Respecting their elders
By B. Adam Burke
North Liberty Leader
NORTH LIBERTY– North Central Junior High studentsNisha Coney and Camille Anderson were recently recognized for their work in and out of the classroom in highlighting an issue that is frequently ignored or misunderstood: elder abuse.
Last year, 11 percent of elderly people reported some form of mistreatment, according to the National Institute of Justice, a research agency of the US Dept. of Justice.
Elder abuse can take many forms: physical abuse, financial exploitation, neglect, false representation, undue influence and deprivation of basic living standards are some examples. Cases can involve family members who empty their parents’ bank accounts or facility workers who assault victims.
Coney said she and Anderson decided “to try to do something about it.” They volunteered at a nursing home; wrote letters to their state representatives; and, after researching the issue, decided to go further by raising money to help prevent elder abuse.
They were recognized for their work at the Heritage Agency Advisory Council Recognition of Service Awards Ceremony on May 26, 2011.
The best friends’ service learning project was part of study in Ms. Maggitt’s Global Studies class.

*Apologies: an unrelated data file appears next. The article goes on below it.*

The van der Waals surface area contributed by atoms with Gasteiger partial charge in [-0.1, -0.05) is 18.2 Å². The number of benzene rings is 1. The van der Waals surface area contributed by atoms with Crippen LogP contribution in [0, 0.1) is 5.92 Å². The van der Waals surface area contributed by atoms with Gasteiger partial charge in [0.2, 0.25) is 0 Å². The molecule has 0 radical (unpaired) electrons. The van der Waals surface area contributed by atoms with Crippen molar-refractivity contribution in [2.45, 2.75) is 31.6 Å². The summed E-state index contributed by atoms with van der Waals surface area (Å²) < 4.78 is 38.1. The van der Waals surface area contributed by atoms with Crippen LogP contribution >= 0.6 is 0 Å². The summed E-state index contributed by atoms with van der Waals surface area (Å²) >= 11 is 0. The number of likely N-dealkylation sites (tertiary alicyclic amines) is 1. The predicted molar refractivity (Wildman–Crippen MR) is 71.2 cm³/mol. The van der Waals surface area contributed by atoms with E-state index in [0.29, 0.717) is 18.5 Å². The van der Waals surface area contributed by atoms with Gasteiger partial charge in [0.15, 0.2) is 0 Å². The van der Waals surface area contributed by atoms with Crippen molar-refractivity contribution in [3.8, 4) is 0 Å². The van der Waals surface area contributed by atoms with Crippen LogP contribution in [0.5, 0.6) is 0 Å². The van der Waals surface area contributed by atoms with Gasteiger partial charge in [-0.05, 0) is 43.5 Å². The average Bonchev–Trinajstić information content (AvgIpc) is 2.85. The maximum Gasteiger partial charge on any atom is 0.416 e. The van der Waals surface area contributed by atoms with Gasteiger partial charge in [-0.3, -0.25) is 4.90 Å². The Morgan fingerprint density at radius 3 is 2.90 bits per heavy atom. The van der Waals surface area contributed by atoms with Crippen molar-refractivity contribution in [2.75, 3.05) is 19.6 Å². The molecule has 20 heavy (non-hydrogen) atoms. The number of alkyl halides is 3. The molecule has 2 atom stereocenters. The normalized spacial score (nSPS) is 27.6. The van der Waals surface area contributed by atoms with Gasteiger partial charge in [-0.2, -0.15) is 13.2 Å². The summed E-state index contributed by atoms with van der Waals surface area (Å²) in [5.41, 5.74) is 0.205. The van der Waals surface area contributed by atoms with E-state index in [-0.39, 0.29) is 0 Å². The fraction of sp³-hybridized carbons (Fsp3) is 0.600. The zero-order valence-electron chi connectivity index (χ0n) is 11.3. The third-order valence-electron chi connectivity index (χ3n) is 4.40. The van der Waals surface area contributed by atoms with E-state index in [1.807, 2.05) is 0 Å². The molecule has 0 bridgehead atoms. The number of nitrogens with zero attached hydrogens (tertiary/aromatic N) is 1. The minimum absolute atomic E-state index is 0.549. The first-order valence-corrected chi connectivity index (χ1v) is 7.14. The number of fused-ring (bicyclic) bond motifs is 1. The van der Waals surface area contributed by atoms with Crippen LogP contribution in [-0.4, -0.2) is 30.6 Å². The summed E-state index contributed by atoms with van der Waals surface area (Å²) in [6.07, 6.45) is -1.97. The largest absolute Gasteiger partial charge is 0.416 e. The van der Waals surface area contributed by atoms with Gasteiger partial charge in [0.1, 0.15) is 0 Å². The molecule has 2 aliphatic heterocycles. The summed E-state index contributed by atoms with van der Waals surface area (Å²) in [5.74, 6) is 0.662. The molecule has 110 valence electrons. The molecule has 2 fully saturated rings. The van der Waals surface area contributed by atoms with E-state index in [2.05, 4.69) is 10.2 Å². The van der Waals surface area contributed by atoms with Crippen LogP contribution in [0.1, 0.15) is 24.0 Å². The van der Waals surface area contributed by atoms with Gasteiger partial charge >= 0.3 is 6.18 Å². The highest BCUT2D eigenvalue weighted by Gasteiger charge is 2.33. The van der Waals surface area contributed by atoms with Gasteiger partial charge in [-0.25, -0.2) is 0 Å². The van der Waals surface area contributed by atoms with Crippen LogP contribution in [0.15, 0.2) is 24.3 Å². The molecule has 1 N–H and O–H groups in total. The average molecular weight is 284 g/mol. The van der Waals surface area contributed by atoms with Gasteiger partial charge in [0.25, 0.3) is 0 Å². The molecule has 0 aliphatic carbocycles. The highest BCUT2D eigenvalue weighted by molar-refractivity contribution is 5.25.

Tracey Robertson, Regional Protective Services Coordinator at Heritage, said, “We were astounded that these two exceptional young women took the lead to help support and improve the quality of life for older adults.”
Robertson said the money will go to the Heritage Elder Abuse Intervention Program, which provides “a critical support for seniors in our community who are at-risk or victims of abuse, neglect, and exploitation.”
Anderson and Coney visited Oaknoll, an adult retirement community in Iowa City, meeting residents, playing games, and, according to Nisha, “finding out what life was like” in the nursing home.
They researched elder abuse and then went back to Oaknoll to volunteer again, this time communicating with residents and finding out more about their lives.
“We wrote letters to the legislators about the elderly people– about how they could make life easier for them financially,” Nisha said.
After researching elder abuse, a stigmatized social issue that affects every generation, they took the issue back to school to get more help.
A “from-scratch” bake sale put cinnamon rolls, muffins, brownies, and cookies in front of fellow students and school staff, raising almost $75.00. They also brought to light an issue rarely discussed in any setting, especially junior high.
Robertson said an estimated 84 percent of cases of elder abuse, neglect or exploitation go unreported.
To report elder abuse in the home, the Iowa hotline is 1-800-362-2178. To report suspected mistreatment in long-term care facilities and nursing homes, call 1-877-686-0027.